Other striper leagues allow unlimited-weight players to recover fumbles, but they can only advance a maximum of 10 yards. "Let's say a 180-pound kid is playing defensive tackle. He strips the quarterback, but the whistle blows the play dead. He can't go all the way down the field for a touchdown. There's something not right with that," says Casagrande. "Or if somebody drags that big kid down, which will probably involve some little kid jumping on his back, who's going to get hurt. Not the little kid. It'll probably be the big guy, getting pulled from behind by the little kid."
If there is one fate shared by kids big and small, it's that they all must eventually enter high school. Proponents of unlimited-weight youth football argue that such leagues provide a precious opportunity to middle school-age youths who otherwise would not get to learn football basics in a coached, competitive environment before moving on to the next level — that is, if they even decide to try out for the high school team. "Kids who are turned away might be more reluctant to go out for high school football," says Casagrande. "Or they get to high school and don't know anything. They don't know how to put on a chin strap, put their pads in their pants, or even how to line up in a three- or four-point stance."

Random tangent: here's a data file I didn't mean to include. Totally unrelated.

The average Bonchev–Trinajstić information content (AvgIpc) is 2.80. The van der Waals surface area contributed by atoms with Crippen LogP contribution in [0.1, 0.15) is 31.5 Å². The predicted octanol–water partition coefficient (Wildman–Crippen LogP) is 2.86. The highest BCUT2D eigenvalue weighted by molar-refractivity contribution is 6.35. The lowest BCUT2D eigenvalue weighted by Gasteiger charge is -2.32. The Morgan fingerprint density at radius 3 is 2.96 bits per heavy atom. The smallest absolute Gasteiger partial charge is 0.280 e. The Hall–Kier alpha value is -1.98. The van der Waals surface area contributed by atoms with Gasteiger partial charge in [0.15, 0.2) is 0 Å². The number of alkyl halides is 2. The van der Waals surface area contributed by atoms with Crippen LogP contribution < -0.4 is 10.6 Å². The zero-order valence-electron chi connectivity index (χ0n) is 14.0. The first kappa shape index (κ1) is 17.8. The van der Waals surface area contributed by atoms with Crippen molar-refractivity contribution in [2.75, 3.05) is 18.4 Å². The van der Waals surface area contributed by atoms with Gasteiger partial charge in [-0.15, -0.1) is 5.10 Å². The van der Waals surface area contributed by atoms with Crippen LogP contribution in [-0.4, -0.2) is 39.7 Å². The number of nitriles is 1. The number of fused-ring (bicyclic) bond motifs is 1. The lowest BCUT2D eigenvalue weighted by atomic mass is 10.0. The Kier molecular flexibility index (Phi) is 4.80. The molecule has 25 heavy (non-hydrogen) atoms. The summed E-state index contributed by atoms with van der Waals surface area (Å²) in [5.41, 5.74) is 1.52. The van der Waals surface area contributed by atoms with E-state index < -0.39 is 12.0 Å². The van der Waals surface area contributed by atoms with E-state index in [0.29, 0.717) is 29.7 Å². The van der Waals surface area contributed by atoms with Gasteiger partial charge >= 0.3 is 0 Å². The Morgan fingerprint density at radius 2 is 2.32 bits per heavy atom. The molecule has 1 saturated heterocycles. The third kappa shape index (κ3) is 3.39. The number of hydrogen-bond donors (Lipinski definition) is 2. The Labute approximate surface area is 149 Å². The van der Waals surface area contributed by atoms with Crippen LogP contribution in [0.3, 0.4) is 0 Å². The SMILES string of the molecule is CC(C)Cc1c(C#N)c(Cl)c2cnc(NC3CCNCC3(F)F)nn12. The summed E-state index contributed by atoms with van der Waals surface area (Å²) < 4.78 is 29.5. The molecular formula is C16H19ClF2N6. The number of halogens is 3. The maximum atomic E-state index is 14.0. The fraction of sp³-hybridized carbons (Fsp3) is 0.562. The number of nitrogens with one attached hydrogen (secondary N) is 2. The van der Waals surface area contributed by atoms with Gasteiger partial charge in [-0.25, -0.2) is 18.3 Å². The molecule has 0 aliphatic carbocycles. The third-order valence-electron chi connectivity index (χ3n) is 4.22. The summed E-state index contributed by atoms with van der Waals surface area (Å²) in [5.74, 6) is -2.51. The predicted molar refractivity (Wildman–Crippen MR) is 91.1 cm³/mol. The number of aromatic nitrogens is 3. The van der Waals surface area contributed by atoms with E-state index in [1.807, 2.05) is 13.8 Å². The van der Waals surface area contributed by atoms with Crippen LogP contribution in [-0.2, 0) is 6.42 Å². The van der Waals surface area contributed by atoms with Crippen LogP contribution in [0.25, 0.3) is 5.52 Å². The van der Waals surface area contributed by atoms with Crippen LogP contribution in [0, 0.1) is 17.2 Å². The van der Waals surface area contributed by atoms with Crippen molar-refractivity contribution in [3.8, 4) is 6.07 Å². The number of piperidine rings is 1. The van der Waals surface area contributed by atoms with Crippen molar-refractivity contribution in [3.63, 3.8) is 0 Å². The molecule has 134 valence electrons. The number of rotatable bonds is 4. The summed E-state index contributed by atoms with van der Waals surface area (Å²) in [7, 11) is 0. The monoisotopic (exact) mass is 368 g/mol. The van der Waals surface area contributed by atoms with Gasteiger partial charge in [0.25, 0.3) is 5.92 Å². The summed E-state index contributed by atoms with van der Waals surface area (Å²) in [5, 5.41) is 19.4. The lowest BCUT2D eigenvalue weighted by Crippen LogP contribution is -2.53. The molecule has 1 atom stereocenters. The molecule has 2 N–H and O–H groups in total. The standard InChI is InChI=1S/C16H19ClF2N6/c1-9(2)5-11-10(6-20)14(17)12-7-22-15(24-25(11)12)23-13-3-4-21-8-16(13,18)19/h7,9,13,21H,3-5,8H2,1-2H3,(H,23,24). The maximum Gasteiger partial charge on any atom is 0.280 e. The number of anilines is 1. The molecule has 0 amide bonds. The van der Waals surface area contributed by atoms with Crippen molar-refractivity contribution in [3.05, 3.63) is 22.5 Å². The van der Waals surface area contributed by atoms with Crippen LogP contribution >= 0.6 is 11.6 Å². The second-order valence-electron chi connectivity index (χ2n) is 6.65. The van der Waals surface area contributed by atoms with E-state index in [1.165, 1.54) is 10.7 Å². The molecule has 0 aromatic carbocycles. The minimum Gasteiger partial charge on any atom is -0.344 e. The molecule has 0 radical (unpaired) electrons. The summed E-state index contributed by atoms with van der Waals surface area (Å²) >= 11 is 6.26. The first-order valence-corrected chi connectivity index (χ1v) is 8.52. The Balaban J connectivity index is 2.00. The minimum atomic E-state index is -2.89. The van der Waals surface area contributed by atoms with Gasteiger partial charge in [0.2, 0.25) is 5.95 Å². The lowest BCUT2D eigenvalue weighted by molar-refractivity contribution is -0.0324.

Butler doesn't share Casagrande's concerns. "At 15 years old, I was 6-6 and 230 pounds. I didn't get to play Pop Warner football, but I went on to play in high school," he says. "I don't buy the argument that, 'My child will be scarred for life.' "
Butler also doesn't lend any credence to the claim that it's natural for today's youths to weigh more than those of past generations. "People say their kids are bigger now. But the reality is that kids are more obese," he says. Nevertheless, Pop Warner has no choice but to accommodate the trend, writing into its rules for the upcoming season a five-pound weight increase for each division, only the third such change in the past 13 years.
In Lambert's mind, those youths who participate in some form of youth football — whether in a program that allows unlimited weight or one that imposes limits in some manner — are better off than those who do nothing at all. He remembers the days before Knox County offered striper youth football. "We figured that 10 percent of the kids were being weight-discriminated. We didn't say they couldn't play, but we made them play at a higher level. And the biggest thing for these kids is to be able to play with their fourth-grade friends," he says. "When they moved up, the kids felt like they didn't fit in. The kids didn't enjoy it; their parents didn't enjoy it. Then they would quit the program, go right back to sitting on the couch and playing Nintendo, where they would only get bigger."